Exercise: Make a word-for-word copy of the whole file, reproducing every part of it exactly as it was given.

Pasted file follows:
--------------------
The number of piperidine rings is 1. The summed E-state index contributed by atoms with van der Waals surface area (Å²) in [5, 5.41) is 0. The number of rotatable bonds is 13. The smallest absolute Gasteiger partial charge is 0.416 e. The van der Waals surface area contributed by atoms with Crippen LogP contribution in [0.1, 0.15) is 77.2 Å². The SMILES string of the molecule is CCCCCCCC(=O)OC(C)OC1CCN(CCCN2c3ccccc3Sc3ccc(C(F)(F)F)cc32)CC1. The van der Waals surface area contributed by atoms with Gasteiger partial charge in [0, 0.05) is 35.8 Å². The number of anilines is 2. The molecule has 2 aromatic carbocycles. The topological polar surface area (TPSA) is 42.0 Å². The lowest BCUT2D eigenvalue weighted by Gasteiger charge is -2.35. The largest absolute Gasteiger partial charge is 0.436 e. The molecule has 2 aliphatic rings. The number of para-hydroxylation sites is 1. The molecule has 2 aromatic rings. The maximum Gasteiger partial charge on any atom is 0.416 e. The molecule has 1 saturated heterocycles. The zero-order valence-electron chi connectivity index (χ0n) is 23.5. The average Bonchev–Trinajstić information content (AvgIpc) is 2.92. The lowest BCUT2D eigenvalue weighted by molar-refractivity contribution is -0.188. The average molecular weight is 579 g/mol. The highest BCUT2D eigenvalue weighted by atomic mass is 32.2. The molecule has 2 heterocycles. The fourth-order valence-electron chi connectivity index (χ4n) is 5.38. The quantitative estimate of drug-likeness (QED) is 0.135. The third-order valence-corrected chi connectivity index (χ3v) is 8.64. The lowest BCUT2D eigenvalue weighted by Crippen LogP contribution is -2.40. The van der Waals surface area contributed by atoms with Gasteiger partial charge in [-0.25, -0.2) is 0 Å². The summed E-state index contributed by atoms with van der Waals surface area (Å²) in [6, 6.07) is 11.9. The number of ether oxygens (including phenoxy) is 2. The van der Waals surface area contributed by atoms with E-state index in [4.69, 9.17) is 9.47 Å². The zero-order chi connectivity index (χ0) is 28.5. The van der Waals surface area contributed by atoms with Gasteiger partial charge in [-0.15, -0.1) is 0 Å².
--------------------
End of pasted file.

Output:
The number of piperidine rings is 1. The summed E-state index contributed by atoms with van der Waals surface area (Å²) in [5, 5.41) is 0. The number of rotatable bonds is 13. The smallest absolute Gasteiger partial charge is 0.416 e. The van der Waals surface area contributed by atoms with Crippen LogP contribution in [0.1, 0.15) is 77.2 Å². The SMILES string of the molecule is CCCCCCCC(=O)OC(C)OC1CCN(CCCN2c3ccccc3Sc3ccc(C(F)(F)F)cc32)CC1. The van der Waals surface area contributed by atoms with Gasteiger partial charge in [0, 0.05) is 35.8 Å². The number of anilines is 2. The molecule has 2 aromatic carbocycles. The topological polar surface area (TPSA) is 42.0 Å². The lowest BCUT2D eigenvalue weighted by Gasteiger charge is -2.35. The largest absolute Gasteiger partial charge is 0.436 e. The molecule has 2 aliphatic rings. The number of para-hydroxylation sites is 1. The molecule has 2 aromatic rings. The maximum Gasteiger partial charge on any atom is 0.416 e. The molecule has 1 saturated heterocycles. The zero-order valence-electron chi connectivity index (χ0n) is 23.5. The average Bonchev–Trinajstić information content (AvgIpc) is 2.92. The lowest BCUT2D eigenvalue weighted by molar-refractivity contribution is -0.188. The average molecular weight is 579 g/mol. The highest BCUT2D eigenvalue weighted by atomic mass is 32.2. The molecule has 2 heterocycles. The fourth-order valence-electron chi connectivity index (χ4n) is 5.38. The quantitative estimate of drug-likeness (QED) is 0.135. The third-order valence-corrected chi connectivity index (χ3v) is 8.64. The lowest BCUT2D eigenvalue weighted by Crippen LogP contribution is -2.40. The van der Waals surface area contributed by atoms with Gasteiger partial charge in [-0.25, -0.2) is 0 Å². The summed E-state index contributed by atoms with van der Waals surface area (Å²) in [6, 6.07) is 11.9. The number of ether oxygens (including phenoxy) is 2. The van der Waals surface area contributed by atoms with E-state index in [4.69, 9.17) is 9.47 Å². The zero-order chi connectivity index (χ0) is 28.5. The van der Waals surface area contributed by atoms with Gasteiger partial charge in [-0.15, -0.1) is 0 Å².